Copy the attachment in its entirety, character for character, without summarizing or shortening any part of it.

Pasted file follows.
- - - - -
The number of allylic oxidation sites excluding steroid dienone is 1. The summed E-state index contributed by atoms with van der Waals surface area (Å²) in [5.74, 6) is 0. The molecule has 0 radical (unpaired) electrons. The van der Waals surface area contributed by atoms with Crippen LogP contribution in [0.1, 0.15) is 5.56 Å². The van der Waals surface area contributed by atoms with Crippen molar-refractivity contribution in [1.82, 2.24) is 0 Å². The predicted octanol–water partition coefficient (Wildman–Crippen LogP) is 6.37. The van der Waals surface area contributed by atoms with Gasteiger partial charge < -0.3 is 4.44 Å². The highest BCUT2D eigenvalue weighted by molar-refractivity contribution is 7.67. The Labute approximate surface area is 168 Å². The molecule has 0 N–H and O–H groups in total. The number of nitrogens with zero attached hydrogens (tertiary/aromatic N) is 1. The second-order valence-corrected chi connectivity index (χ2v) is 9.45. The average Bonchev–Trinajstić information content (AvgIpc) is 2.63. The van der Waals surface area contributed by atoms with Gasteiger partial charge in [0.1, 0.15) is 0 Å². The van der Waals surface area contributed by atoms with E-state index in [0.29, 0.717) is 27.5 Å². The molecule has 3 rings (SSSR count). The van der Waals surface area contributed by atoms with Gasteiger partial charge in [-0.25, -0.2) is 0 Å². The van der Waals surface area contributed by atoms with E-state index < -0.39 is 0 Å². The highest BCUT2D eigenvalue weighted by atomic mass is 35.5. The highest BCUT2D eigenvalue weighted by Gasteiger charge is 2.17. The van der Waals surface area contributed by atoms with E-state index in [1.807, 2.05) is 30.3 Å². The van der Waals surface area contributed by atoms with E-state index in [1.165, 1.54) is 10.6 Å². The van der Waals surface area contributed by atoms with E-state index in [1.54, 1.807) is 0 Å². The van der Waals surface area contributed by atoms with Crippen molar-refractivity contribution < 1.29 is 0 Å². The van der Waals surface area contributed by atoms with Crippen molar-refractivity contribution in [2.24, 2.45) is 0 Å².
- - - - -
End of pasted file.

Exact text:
The number of allylic oxidation sites excluding steroid dienone is 1. The summed E-state index contributed by atoms with van der Waals surface area (Å²) in [5.74, 6) is 0. The molecule has 0 radical (unpaired) electrons. The van der Waals surface area contributed by atoms with Crippen LogP contribution in [0.1, 0.15) is 5.56 Å². The van der Waals surface area contributed by atoms with Crippen molar-refractivity contribution in [1.82, 2.24) is 0 Å². The predicted octanol–water partition coefficient (Wildman–Crippen LogP) is 6.37. The van der Waals surface area contributed by atoms with Gasteiger partial charge < -0.3 is 4.44 Å². The highest BCUT2D eigenvalue weighted by molar-refractivity contribution is 7.67. The Labute approximate surface area is 168 Å². The molecule has 0 N–H and O–H groups in total. The number of nitrogens with zero attached hydrogens (tertiary/aromatic N) is 1. The second-order valence-corrected chi connectivity index (χ2v) is 9.45. The average Bonchev–Trinajstić information content (AvgIpc) is 2.63. The van der Waals surface area contributed by atoms with Gasteiger partial charge in [0.1, 0.15) is 0 Å². The van der Waals surface area contributed by atoms with E-state index in [0.29, 0.717) is 27.5 Å². The molecule has 3 rings (SSSR count). The van der Waals surface area contributed by atoms with Gasteiger partial charge in [-0.25, -0.2) is 0 Å². The van der Waals surface area contributed by atoms with E-state index < -0.39 is 0 Å². The highest BCUT2D eigenvalue weighted by atomic mass is 35.5. The highest BCUT2D eigenvalue weighted by Gasteiger charge is 2.17. The van der Waals surface area contributed by atoms with E-state index in [1.807, 2.05) is 30.3 Å². The van der Waals surface area contributed by atoms with E-state index in [1.165, 1.54) is 10.6 Å². The van der Waals surface area contributed by atoms with E-state index in [1.54, 1.807) is 0 Å². The van der Waals surface area contributed by atoms with Crippen molar-refractivity contribution < 1.29 is 0 Å². The van der Waals surface area contributed by atoms with Crippen molar-refractivity contribution in [2.24, 2.45) is 0 Å².